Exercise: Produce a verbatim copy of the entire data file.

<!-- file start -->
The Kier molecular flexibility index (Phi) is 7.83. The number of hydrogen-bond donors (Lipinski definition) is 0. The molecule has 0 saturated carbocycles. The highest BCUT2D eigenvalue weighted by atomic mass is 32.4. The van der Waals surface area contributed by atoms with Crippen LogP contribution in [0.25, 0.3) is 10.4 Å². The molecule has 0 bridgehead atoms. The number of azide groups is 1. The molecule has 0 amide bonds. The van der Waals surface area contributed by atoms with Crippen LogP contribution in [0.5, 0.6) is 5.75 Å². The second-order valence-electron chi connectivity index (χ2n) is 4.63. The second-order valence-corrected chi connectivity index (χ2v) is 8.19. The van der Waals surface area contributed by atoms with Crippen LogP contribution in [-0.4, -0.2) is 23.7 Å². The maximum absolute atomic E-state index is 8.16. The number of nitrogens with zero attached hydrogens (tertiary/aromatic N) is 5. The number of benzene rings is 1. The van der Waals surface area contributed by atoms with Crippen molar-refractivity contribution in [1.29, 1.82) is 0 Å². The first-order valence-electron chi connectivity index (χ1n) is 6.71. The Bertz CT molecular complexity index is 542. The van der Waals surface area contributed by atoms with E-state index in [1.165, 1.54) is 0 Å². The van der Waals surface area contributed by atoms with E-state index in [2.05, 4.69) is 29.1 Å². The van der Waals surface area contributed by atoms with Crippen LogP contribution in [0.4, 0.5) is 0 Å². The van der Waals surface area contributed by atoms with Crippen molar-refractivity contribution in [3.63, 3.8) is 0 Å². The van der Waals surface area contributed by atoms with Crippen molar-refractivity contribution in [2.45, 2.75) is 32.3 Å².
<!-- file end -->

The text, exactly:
The Kier molecular flexibility index (Phi) is 7.83. The number of hydrogen-bond donors (Lipinski definition) is 0. The molecule has 0 saturated carbocycles. The highest BCUT2D eigenvalue weighted by atomic mass is 32.4. The van der Waals surface area contributed by atoms with Crippen LogP contribution in [0.25, 0.3) is 10.4 Å². The molecule has 0 bridgehead atoms. The number of azide groups is 1. The molecule has 0 amide bonds. The van der Waals surface area contributed by atoms with Crippen LogP contribution in [0.5, 0.6) is 5.75 Å². The second-order valence-electron chi connectivity index (χ2n) is 4.63. The second-order valence-corrected chi connectivity index (χ2v) is 8.19. The van der Waals surface area contributed by atoms with Crippen LogP contribution in [-0.4, -0.2) is 23.7 Å². The maximum absolute atomic E-state index is 8.16. The number of nitrogens with zero attached hydrogens (tertiary/aromatic N) is 5. The number of benzene rings is 1. The van der Waals surface area contributed by atoms with Crippen molar-refractivity contribution in [1.29, 1.82) is 0 Å². The first-order valence-electron chi connectivity index (χ1n) is 6.71. The Bertz CT molecular complexity index is 542. The van der Waals surface area contributed by atoms with E-state index in [1.165, 1.54) is 0 Å². The van der Waals surface area contributed by atoms with E-state index in [2.05, 4.69) is 29.1 Å². The van der Waals surface area contributed by atoms with Crippen LogP contribution in [0.4, 0.5) is 0 Å². The van der Waals surface area contributed by atoms with Crippen molar-refractivity contribution in [3.63, 3.8) is 0 Å². The van der Waals surface area contributed by atoms with Crippen molar-refractivity contribution in [2.45, 2.75) is 32.3 Å².